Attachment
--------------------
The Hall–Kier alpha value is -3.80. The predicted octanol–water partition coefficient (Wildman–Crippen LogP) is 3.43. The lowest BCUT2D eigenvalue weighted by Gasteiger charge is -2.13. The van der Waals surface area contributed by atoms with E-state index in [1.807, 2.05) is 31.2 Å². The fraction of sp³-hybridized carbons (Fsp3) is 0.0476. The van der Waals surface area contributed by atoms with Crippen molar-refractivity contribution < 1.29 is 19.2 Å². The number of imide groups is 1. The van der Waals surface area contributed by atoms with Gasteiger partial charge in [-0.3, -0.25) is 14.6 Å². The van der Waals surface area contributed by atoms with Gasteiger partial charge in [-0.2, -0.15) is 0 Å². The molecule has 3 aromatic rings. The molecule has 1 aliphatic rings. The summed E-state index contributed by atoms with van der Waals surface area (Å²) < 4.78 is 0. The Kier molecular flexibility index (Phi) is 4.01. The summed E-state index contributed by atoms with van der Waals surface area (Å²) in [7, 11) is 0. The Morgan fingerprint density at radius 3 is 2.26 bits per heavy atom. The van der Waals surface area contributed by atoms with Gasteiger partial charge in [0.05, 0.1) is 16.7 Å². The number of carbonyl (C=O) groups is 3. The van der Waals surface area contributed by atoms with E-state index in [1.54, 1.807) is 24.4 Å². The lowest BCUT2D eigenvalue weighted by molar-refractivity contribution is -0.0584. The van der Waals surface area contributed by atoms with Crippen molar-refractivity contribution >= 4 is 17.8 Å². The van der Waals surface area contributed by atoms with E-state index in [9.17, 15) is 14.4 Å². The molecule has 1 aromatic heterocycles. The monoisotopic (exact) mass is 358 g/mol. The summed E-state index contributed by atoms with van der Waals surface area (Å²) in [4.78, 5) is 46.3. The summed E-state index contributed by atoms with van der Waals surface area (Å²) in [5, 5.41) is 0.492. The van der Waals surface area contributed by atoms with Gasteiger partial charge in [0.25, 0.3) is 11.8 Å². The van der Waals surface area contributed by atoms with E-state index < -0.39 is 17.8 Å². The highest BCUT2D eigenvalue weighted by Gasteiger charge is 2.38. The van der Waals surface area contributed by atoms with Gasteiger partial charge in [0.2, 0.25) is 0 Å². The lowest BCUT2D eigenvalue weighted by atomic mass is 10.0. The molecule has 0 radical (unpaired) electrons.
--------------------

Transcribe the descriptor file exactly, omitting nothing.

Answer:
The Hall–Kier alpha value is -3.80. The predicted octanol–water partition coefficient (Wildman–Crippen LogP) is 3.43. The lowest BCUT2D eigenvalue weighted by Gasteiger charge is -2.13. The van der Waals surface area contributed by atoms with E-state index in [1.807, 2.05) is 31.2 Å². The fraction of sp³-hybridized carbons (Fsp3) is 0.0476. The van der Waals surface area contributed by atoms with Crippen molar-refractivity contribution < 1.29 is 19.2 Å². The number of imide groups is 1. The van der Waals surface area contributed by atoms with Gasteiger partial charge in [-0.3, -0.25) is 14.6 Å². The van der Waals surface area contributed by atoms with Gasteiger partial charge in [-0.2, -0.15) is 0 Å². The molecule has 3 aromatic rings. The molecule has 1 aliphatic rings. The summed E-state index contributed by atoms with van der Waals surface area (Å²) < 4.78 is 0. The Kier molecular flexibility index (Phi) is 4.01. The summed E-state index contributed by atoms with van der Waals surface area (Å²) in [7, 11) is 0. The Morgan fingerprint density at radius 3 is 2.26 bits per heavy atom. The van der Waals surface area contributed by atoms with Gasteiger partial charge in [0.05, 0.1) is 16.7 Å². The number of carbonyl (C=O) groups is 3. The van der Waals surface area contributed by atoms with E-state index in [1.54, 1.807) is 24.4 Å². The lowest BCUT2D eigenvalue weighted by molar-refractivity contribution is -0.0584. The van der Waals surface area contributed by atoms with Crippen molar-refractivity contribution >= 4 is 17.8 Å². The van der Waals surface area contributed by atoms with E-state index in [9.17, 15) is 14.4 Å². The molecule has 1 aromatic heterocycles. The monoisotopic (exact) mass is 358 g/mol. The summed E-state index contributed by atoms with van der Waals surface area (Å²) in [4.78, 5) is 46.3. The summed E-state index contributed by atoms with van der Waals surface area (Å²) in [5, 5.41) is 0.492. The van der Waals surface area contributed by atoms with Gasteiger partial charge in [0.25, 0.3) is 11.8 Å². The van der Waals surface area contributed by atoms with E-state index < -0.39 is 17.8 Å². The highest BCUT2D eigenvalue weighted by Gasteiger charge is 2.38. The van der Waals surface area contributed by atoms with Gasteiger partial charge in [0.2, 0.25) is 0 Å². The lowest BCUT2D eigenvalue weighted by atomic mass is 10.0. The molecule has 0 radical (unpaired) electrons.